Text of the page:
And so she returned. Back from the front, still in one piece, having done her bit for dialysis patients everywhere.
That's one way to view it anyway. My participation at the European Transplant & Dialysis Games was at its core a mission of sorts, to prove that though the kidneys may have failed, the heart has not.
I emerged with five medals and the title of Best Female Dialysis Athlete of the Games. I cannot put into words how utterly hilarious I find this thought. A few years ago, I wouldn't have run a bath. Now I run distances for both enjoyment and to satisfy my competitive streak. That's what a diagnosis can do. What better time to choose life than when it is being tugged away from you?
It is beyond surreal, this latest twist in what has been two and half years of back to back dramatic episodes.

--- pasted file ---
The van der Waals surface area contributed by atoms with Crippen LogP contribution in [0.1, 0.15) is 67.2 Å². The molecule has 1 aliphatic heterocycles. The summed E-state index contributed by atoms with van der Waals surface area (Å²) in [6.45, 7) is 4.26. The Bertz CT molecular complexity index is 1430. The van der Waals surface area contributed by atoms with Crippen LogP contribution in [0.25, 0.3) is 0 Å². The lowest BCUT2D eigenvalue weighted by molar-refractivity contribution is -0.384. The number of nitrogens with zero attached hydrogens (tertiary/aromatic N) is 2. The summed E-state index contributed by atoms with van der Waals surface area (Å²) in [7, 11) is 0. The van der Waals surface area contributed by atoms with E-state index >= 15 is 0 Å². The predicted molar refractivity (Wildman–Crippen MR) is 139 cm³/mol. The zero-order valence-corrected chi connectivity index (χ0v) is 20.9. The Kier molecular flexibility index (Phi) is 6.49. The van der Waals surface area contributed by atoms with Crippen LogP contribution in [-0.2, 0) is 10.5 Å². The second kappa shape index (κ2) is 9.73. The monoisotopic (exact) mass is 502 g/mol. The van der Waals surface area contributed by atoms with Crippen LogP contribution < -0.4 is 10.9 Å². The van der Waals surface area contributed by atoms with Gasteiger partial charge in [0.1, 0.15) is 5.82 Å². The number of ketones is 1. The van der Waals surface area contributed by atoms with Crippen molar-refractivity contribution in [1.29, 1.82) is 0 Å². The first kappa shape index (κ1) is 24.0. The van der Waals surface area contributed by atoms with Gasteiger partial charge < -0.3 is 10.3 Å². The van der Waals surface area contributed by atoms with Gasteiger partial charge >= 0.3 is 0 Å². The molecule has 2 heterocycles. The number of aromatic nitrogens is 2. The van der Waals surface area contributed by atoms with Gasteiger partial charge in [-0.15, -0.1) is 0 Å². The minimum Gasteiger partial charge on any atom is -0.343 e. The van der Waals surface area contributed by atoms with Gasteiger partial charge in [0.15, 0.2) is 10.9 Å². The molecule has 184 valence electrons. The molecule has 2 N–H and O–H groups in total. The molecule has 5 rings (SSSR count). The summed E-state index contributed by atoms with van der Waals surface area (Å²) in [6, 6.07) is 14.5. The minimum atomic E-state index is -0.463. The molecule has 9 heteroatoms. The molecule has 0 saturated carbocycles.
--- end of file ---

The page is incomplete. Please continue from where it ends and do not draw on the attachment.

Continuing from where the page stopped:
When I was in college, some philosopher type wrote a piece arguing that the phrase 'it's all relative' was redundant. Nothing, he argued is relative. In the case of his writing, he was referring to poverty. We should, he said compare our manner of living and our comforts with those in the third world. We are all humans, therefore we can make the direct comparison and take the guilt and the shame that would ensue rather than shrug it off with that relativity claim.
I thought he had a point, until last saturday night when I was out on a dancefloor at the ball to celebrate the end of our Games and I felt a happiness that I have not enjoyed for some time.
There I was, in my diminished physical state, thrilled to have had such success at an event that caters for those who are ill or who are being kept alive by an organ transplanted into their body by the magic of medical advancement.
The sheer madness of the moment and my response to it was not lost on me. This is what happiness is now. This is where it resides. Amongst new friends who are or once were in my situation, celebrating victories while living with what has been the greatest loss of my life so far.
So maybe it is all relative.